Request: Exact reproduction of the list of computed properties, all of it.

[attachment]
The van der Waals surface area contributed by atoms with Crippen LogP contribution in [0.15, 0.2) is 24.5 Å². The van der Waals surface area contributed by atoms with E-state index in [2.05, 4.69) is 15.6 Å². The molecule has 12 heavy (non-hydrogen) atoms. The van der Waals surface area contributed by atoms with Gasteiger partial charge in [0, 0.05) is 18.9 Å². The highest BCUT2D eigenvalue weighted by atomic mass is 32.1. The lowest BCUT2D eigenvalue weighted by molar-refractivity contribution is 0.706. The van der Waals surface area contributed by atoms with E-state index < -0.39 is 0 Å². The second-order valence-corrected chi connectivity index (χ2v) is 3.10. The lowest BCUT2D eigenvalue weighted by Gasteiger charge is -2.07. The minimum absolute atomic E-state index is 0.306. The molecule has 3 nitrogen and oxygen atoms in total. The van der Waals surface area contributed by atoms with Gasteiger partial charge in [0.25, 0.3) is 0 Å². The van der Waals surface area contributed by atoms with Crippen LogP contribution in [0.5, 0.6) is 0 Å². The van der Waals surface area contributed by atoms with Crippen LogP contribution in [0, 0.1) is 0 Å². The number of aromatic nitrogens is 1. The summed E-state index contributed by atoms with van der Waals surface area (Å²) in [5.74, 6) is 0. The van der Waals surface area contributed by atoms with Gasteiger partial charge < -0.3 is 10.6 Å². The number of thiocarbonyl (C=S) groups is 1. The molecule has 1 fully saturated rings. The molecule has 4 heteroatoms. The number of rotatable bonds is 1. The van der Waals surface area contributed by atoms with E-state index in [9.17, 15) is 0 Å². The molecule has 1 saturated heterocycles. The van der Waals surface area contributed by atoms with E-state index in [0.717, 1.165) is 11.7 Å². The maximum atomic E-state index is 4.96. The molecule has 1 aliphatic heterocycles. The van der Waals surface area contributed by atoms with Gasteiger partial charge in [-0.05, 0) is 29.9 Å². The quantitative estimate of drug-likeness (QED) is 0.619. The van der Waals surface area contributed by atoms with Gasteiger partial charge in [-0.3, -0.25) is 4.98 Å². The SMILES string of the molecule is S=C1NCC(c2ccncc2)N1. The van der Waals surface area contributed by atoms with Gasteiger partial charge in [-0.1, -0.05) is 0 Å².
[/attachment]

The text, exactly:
The van der Waals surface area contributed by atoms with Crippen LogP contribution in [0.15, 0.2) is 24.5 Å². The van der Waals surface area contributed by atoms with E-state index in [2.05, 4.69) is 15.6 Å². The molecule has 12 heavy (non-hydrogen) atoms. The van der Waals surface area contributed by atoms with Gasteiger partial charge in [0, 0.05) is 18.9 Å². The highest BCUT2D eigenvalue weighted by atomic mass is 32.1. The lowest BCUT2D eigenvalue weighted by molar-refractivity contribution is 0.706. The van der Waals surface area contributed by atoms with E-state index < -0.39 is 0 Å². The second-order valence-corrected chi connectivity index (χ2v) is 3.10. The lowest BCUT2D eigenvalue weighted by Gasteiger charge is -2.07. The minimum absolute atomic E-state index is 0.306. The molecule has 3 nitrogen and oxygen atoms in total. The van der Waals surface area contributed by atoms with Gasteiger partial charge in [0.25, 0.3) is 0 Å². The van der Waals surface area contributed by atoms with Crippen LogP contribution in [0.5, 0.6) is 0 Å². The van der Waals surface area contributed by atoms with Crippen LogP contribution in [0, 0.1) is 0 Å². The number of aromatic nitrogens is 1. The summed E-state index contributed by atoms with van der Waals surface area (Å²) in [5.74, 6) is 0. The van der Waals surface area contributed by atoms with Gasteiger partial charge < -0.3 is 10.6 Å². The number of thiocarbonyl (C=S) groups is 1. The molecule has 1 fully saturated rings. The molecule has 4 heteroatoms. The number of rotatable bonds is 1. The van der Waals surface area contributed by atoms with E-state index in [9.17, 15) is 0 Å². The molecule has 1 saturated heterocycles. The van der Waals surface area contributed by atoms with E-state index in [0.717, 1.165) is 11.7 Å². The maximum atomic E-state index is 4.96. The molecule has 1 aliphatic heterocycles. The van der Waals surface area contributed by atoms with Gasteiger partial charge in [-0.05, 0) is 29.9 Å². The quantitative estimate of drug-likeness (QED) is 0.619. The van der Waals surface area contributed by atoms with Gasteiger partial charge in [-0.3, -0.25) is 4.98 Å². The SMILES string of the molecule is S=C1NCC(c2ccncc2)N1. The van der Waals surface area contributed by atoms with Gasteiger partial charge in [-0.1, -0.05) is 0 Å².